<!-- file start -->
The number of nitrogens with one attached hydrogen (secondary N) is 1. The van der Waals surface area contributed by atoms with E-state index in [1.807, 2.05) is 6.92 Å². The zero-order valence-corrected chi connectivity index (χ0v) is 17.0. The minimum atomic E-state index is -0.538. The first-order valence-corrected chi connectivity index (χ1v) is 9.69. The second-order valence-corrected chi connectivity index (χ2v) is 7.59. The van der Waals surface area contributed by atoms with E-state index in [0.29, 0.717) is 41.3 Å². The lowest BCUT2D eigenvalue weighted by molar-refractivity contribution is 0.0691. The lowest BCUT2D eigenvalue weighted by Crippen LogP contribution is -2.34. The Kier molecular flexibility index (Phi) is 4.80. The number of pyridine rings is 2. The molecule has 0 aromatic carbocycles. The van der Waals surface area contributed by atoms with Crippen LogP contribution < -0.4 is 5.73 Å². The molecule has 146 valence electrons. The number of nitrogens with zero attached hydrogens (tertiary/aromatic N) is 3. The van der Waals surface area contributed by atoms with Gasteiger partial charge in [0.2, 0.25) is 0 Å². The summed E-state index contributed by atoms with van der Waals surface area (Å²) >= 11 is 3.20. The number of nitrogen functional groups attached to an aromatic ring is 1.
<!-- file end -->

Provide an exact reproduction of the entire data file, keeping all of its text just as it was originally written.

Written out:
The number of nitrogens with one attached hydrogen (secondary N) is 1. The van der Waals surface area contributed by atoms with E-state index in [1.807, 2.05) is 6.92 Å². The zero-order valence-corrected chi connectivity index (χ0v) is 17.0. The minimum atomic E-state index is -0.538. The first-order valence-corrected chi connectivity index (χ1v) is 9.69. The second-order valence-corrected chi connectivity index (χ2v) is 7.59. The van der Waals surface area contributed by atoms with E-state index in [0.29, 0.717) is 41.3 Å². The lowest BCUT2D eigenvalue weighted by molar-refractivity contribution is 0.0691. The lowest BCUT2D eigenvalue weighted by Crippen LogP contribution is -2.34. The Kier molecular flexibility index (Phi) is 4.80. The number of pyridine rings is 2. The molecule has 0 aromatic carbocycles. The van der Waals surface area contributed by atoms with Crippen LogP contribution < -0.4 is 5.73 Å². The molecule has 146 valence electrons. The number of nitrogens with zero attached hydrogens (tertiary/aromatic N) is 3. The van der Waals surface area contributed by atoms with Gasteiger partial charge in [0.2, 0.25) is 0 Å². The summed E-state index contributed by atoms with van der Waals surface area (Å²) >= 11 is 3.20. The number of nitrogen functional groups attached to an aromatic ring is 1.